As part of her exams in her bias of “Hospitality”, which forms most of Balinese economy, she must perform “ Front office” duties and be assessed accordingly. This would involve checking guests in to a mocked up hotel scenario, checking them out, making reservations and attending customers every request or complaint. She must wear traditional Balinese dress for this, which she didn’t own. So we took her to a local store and kitted her out.

She looked amazing and the exam went very well. Well done Nutri!








Further to our regular beach BBQ trips to Serangan, we have decided to encourage the kids to give something back, by starting a litter pick activity.

This particular beach area is frequented by local people. It’s perfect for relaxing, swimming, BBQ’s, etc, without being overrun by tourists. But the litter is absolutely everywhere. There are no public liiter bins and no rubbish collection service. Plastic, of course is the biggest problem by far. So it’s time to make a start. We have always taken our own rubbish away with us when we leave, but we need to start taking more.

This is something that the kids actually found very difficult to understand. They are so use to things being like this, and didn’t see why they had to clean up someone else’s mess! We are slowly getting through to them and making some progress. They still get to go to the beach, have a swim, make a fire and cook some grub, but in return, they must collect some black bags full of rubbish, which can be taken to an “Eco Waste” management facility nearby.

Bali is slowly starting to deal with the enormous litter and rubbish problem, but it will be a long time before they get on top of the situation. We hope that by encouraging the kids to do be pro active now, they will in turn be able to help educate generations to come.








This was a nice little project. A lot of the older kids at Jodie O’Shea House have some custom made metal storage boxes, designed to fit nicely under their bunk beds. There, they can keep their personal stuff, like clothing, toiletries, keepsakes, etc.

Unfortunately, with so many kids around, pilfering is common. But there are still many kids wthout anywhere safe to keep things.

We decided to make 10 new boxes from wood, because it’s cheaper and easier to work with, fitted with castors, for ease of movement under the bunks and little padlocks, for security.

The kids thoroughly enjoyed helping construct them. Their handyman skills are coming along very nicely indeed. They finished each box off with a cool spray paint graffiti style name tag. Well done kids!








There is a very popular sports and recreational club here in Bali called the Finns Club. It is a strong supporter of Jodie O’Shea House and arranges many day trips for them to use the facilities. There is a fantastic water park, and this is where the kids all spend Christmas Day together.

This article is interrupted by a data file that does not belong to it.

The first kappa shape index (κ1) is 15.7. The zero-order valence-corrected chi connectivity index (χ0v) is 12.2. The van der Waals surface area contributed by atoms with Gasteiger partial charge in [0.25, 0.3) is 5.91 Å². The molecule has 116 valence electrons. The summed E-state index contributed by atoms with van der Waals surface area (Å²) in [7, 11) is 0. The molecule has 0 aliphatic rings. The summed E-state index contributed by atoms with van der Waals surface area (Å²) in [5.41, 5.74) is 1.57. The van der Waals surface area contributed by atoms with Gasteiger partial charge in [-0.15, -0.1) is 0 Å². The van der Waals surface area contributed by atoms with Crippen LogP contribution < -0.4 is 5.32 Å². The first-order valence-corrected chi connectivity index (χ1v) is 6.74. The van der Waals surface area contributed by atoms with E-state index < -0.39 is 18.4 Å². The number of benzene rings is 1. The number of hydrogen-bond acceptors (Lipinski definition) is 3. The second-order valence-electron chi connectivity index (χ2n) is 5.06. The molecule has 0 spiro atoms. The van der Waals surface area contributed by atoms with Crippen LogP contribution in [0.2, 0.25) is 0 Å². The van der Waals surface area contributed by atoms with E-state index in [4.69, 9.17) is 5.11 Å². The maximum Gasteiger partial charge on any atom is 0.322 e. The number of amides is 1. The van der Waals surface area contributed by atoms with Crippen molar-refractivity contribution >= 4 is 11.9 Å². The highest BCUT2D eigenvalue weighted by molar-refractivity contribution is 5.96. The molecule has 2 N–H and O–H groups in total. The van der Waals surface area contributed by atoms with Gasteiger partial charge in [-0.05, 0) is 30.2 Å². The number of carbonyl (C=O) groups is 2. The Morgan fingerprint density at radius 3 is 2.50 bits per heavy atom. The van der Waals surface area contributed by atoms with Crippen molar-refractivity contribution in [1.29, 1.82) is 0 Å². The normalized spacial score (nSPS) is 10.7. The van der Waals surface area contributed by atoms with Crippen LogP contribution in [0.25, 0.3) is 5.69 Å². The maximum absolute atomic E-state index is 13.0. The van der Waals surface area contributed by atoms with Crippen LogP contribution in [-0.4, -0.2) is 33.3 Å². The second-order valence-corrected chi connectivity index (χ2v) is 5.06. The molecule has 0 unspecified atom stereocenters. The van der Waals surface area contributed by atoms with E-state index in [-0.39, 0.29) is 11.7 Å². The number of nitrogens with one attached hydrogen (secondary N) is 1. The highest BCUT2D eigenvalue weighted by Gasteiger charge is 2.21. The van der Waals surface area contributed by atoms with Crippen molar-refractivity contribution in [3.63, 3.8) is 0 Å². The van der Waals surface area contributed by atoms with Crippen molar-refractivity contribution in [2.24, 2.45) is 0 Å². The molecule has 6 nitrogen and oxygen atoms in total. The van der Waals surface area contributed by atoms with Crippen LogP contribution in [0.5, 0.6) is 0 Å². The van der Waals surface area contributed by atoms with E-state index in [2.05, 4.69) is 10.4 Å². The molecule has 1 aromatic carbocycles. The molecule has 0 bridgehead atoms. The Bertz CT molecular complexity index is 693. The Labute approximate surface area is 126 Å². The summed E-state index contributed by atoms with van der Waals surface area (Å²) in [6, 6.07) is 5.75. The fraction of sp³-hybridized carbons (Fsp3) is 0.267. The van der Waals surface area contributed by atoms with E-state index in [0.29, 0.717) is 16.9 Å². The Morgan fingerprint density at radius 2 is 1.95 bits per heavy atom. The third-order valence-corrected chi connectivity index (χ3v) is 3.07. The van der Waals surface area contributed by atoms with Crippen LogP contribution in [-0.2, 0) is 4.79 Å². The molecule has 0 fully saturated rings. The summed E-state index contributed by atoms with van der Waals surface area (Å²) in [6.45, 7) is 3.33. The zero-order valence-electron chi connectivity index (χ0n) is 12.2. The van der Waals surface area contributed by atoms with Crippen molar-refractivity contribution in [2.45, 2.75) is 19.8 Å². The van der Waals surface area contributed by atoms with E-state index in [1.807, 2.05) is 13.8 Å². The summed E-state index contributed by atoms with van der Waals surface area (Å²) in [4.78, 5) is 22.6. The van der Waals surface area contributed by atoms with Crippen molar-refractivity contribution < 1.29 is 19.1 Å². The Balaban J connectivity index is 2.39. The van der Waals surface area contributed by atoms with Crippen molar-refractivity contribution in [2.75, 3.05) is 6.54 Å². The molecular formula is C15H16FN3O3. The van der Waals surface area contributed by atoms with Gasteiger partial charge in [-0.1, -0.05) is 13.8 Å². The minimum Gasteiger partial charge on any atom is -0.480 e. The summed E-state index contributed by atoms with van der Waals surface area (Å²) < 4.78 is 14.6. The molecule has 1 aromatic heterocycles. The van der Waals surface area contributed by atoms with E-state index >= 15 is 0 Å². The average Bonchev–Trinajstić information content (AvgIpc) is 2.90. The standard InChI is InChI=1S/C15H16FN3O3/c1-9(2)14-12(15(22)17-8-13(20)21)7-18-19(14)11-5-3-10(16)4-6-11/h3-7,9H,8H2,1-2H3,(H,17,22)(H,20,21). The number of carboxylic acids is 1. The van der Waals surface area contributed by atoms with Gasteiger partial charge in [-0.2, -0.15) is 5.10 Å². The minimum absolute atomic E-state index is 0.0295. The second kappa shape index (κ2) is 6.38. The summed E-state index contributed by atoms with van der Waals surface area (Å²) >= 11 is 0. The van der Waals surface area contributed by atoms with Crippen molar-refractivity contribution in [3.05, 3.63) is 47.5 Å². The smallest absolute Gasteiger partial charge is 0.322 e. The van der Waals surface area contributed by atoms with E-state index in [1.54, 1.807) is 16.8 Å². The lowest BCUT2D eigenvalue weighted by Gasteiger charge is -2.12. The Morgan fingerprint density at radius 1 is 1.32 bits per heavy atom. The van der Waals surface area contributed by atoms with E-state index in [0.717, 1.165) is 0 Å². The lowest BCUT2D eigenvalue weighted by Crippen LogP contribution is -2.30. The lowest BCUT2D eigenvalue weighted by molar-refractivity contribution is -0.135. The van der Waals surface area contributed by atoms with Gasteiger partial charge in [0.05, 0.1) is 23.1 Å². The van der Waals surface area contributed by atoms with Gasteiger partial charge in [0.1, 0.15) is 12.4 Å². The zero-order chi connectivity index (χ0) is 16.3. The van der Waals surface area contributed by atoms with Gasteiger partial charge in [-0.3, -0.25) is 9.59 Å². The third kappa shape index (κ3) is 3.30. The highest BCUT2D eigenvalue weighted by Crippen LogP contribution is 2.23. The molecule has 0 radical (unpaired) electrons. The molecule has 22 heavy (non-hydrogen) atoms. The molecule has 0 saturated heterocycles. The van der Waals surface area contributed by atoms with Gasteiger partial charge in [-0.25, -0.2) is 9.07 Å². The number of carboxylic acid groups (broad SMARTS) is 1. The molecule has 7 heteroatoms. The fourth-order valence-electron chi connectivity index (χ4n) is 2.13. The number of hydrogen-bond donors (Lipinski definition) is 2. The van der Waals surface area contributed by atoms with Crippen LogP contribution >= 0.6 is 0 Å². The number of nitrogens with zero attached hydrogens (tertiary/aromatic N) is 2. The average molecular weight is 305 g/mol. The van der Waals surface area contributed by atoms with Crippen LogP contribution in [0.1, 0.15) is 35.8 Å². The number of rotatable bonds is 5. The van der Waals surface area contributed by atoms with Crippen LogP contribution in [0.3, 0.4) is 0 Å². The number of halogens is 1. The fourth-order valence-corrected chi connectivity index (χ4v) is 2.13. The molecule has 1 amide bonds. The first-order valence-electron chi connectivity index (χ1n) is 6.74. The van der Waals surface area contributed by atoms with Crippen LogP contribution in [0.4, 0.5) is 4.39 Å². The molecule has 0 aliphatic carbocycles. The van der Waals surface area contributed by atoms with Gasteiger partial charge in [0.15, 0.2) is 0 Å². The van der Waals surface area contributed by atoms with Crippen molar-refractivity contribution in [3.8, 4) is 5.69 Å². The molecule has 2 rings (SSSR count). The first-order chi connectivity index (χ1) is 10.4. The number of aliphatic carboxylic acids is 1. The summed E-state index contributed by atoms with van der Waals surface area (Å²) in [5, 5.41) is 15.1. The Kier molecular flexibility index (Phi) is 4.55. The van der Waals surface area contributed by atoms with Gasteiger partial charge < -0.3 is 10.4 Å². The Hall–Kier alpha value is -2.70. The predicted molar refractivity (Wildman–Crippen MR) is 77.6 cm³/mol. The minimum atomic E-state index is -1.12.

We have managed to set up an arrangement for the kids to attend the gymnastics classes twice a week, rotating 2 kids each time, on a 3 week “Trial” period. We have to do this in order to make sure as many kids as possible are able to have a go. After that, the ones that show skill and are willing to committ, are put forward for sponsorship. We managed to take about 15 kids in total across 5 weeks, with Ryan and Lilis being the stand outs.

They will hopefully be sponsored for the next term, where we will continue our trial program. It’s been a huge success, with the Gym instructors giving us full support and even offering for Katie to help out with coaching all the kids who attend the classes, from age 3 – 16. She’s enjoying it very much and we’re very grateful to coaches Tanou (Austria), Tomi (Java), and the sports directors Nicolas (Ecuador) and Bella (Germany) for supporting us and the Jodie O’Shea kids 100%.

We’re really looking forward to expanding this further in the near future.








This was a big one!

Jodie O’Shea House has a series of water filtration cylinders which the ground water supply must pass through, in order to make it safer for everyday use. The cylinders contain Sand, Carbon, Manganese and Resin. These help to remove deposits and make the water clean enough for use in cooking, cleaning, laundry and showering, etc. BUT NOT for drinking!

Our aim was to refill and service all 9 cylinders on site, which had long expired and also service the “Reverse Osmosis” machine, which kills all the bacteria and makes the water fit to drink. We also cleaned the plastic pipes carrying the water, which were absolutely filthy!